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Executive Summary for September 1st

We review the latest Arctic news, including Statoil’s disappointing results from drilling this summer in the Barents Sea, Canada’s plans to beef up its Arctic maritime safety and Greenland’s unusual absence from a new U.N. convention on mercury.

Published on Sep. 1, 2017 Read time Approx. 2 minutes

Statoil Strikes Out

The Norwegian oil giant had high hopes for its Korpfjell prospect in the Barents Sea, but recent drilling turned up no oil and not enough gas to warrant development. Still, as the Barents Observer reports, the company plans to stick with next year’s Barents Sea exploration plans.

Local business and political leaders are urging patience too. As the mayor of Vardø told the Barents Observer: “Like in football matches, there are many chances to score goals.”

Shoring up Arctic Maritime Safety

Canada is boosting its spending on Arctic Ocean monitoring and spill response. As Radio Canada International reports, C$175 million (US$139 million) will be spent over five years.

Some of that money will go toward safety equipment, training and infrastructure to help with the resupply of Canadian Arctic communities. The funds will also help improve surveillance of the growing number of ships in Canadian Arctic waters and expand the Coast Guard auxiliary in the Arctic.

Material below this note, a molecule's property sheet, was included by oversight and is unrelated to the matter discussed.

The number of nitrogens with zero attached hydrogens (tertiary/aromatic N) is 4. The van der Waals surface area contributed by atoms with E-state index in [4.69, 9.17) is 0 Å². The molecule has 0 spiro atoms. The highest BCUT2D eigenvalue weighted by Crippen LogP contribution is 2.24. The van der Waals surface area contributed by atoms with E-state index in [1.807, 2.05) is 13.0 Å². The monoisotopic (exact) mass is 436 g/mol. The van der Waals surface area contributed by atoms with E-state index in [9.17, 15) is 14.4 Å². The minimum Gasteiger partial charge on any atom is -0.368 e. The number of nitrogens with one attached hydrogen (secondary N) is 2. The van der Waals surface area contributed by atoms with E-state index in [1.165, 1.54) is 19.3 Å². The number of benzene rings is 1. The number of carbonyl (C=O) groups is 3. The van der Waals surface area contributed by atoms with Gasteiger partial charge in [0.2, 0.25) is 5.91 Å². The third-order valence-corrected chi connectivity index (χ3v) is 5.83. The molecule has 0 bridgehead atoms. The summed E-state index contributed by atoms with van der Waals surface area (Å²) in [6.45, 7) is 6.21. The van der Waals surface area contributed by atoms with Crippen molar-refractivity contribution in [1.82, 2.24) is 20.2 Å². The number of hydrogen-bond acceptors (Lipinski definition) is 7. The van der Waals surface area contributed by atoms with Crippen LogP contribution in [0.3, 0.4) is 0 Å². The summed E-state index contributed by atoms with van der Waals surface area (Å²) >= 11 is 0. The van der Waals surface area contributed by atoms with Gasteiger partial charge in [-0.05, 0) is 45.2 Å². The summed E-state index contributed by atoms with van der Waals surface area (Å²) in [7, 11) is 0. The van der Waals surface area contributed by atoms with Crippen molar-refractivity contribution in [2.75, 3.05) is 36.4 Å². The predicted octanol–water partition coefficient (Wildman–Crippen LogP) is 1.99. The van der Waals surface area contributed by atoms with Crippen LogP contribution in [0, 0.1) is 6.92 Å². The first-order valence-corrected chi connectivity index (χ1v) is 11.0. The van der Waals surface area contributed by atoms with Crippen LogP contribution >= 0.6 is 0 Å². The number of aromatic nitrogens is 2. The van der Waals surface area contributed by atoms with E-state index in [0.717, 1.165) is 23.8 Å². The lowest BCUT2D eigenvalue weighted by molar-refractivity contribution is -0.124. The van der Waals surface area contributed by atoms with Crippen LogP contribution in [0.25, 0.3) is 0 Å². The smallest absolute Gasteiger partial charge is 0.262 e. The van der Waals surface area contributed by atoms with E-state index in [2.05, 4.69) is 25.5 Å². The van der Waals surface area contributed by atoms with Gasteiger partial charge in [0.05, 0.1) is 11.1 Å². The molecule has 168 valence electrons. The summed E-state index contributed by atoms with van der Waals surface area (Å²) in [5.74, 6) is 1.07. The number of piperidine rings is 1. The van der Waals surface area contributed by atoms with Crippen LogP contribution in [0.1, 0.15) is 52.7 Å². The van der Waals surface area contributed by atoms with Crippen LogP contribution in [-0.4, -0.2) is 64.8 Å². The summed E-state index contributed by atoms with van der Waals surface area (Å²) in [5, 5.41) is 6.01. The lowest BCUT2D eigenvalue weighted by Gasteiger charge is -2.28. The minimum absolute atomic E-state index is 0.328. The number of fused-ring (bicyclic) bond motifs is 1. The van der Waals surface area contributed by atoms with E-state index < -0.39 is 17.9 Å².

Mercury Rising

Greenland was conspicuously absent among the signatories of a new United Nations convention on mercury, reports High North News. Greenland’s absenteeism is all the stranger, given how the island’s Inuit population faces particularly high mercury levels, due to how the toxic metal travels in the air and water from southern industrial facilities into the Arctic, where it then accumulates in animals like fish, seals and whales that are important parts of the Greenlandic diet.

The Greenlandic government says it lacked the resources to participate in U.N. negotiations over the mercury convention. And ratifying the convention would be a symbolic matter for Greenland, which produces no major sources of mercury pollution. Still, some say such symbolism should count for something when the issue may involve serious health impacts on Greenland’s residents.

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